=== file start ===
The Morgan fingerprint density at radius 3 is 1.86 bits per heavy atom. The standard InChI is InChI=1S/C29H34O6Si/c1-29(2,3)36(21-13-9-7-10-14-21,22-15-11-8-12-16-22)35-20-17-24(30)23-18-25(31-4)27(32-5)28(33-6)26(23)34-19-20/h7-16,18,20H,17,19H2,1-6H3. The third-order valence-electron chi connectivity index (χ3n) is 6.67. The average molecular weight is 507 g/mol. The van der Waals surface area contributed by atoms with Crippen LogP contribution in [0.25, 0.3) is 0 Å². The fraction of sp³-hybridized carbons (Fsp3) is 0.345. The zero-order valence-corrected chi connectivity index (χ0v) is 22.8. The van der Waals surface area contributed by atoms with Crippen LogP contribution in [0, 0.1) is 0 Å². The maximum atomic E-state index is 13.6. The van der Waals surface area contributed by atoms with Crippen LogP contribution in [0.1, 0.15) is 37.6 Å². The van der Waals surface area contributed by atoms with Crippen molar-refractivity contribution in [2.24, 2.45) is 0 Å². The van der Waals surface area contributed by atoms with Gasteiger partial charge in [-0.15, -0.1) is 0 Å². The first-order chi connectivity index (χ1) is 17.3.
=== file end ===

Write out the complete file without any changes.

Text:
The Morgan fingerprint density at radius 3 is 1.86 bits per heavy atom. The standard InChI is InChI=1S/C29H34O6Si/c1-29(2,3)36(21-13-9-7-10-14-21,22-15-11-8-12-16-22)35-20-17-24(30)23-18-25(31-4)27(32-5)28(33-6)26(23)34-19-20/h7-16,18,20H,17,19H2,1-6H3. The third-order valence-electron chi connectivity index (χ3n) is 6.67. The average molecular weight is 507 g/mol. The van der Waals surface area contributed by atoms with Crippen LogP contribution in [0.25, 0.3) is 0 Å². The fraction of sp³-hybridized carbons (Fsp3) is 0.345. The zero-order valence-corrected chi connectivity index (χ0v) is 22.8. The van der Waals surface area contributed by atoms with Crippen LogP contribution in [0, 0.1) is 0 Å². The maximum atomic E-state index is 13.6. The van der Waals surface area contributed by atoms with Crippen LogP contribution in [0.1, 0.15) is 37.6 Å². The van der Waals surface area contributed by atoms with Crippen molar-refractivity contribution in [2.24, 2.45) is 0 Å². The van der Waals surface area contributed by atoms with Gasteiger partial charge in [-0.15, -0.1) is 0 Å². The first-order chi connectivity index (χ1) is 17.3.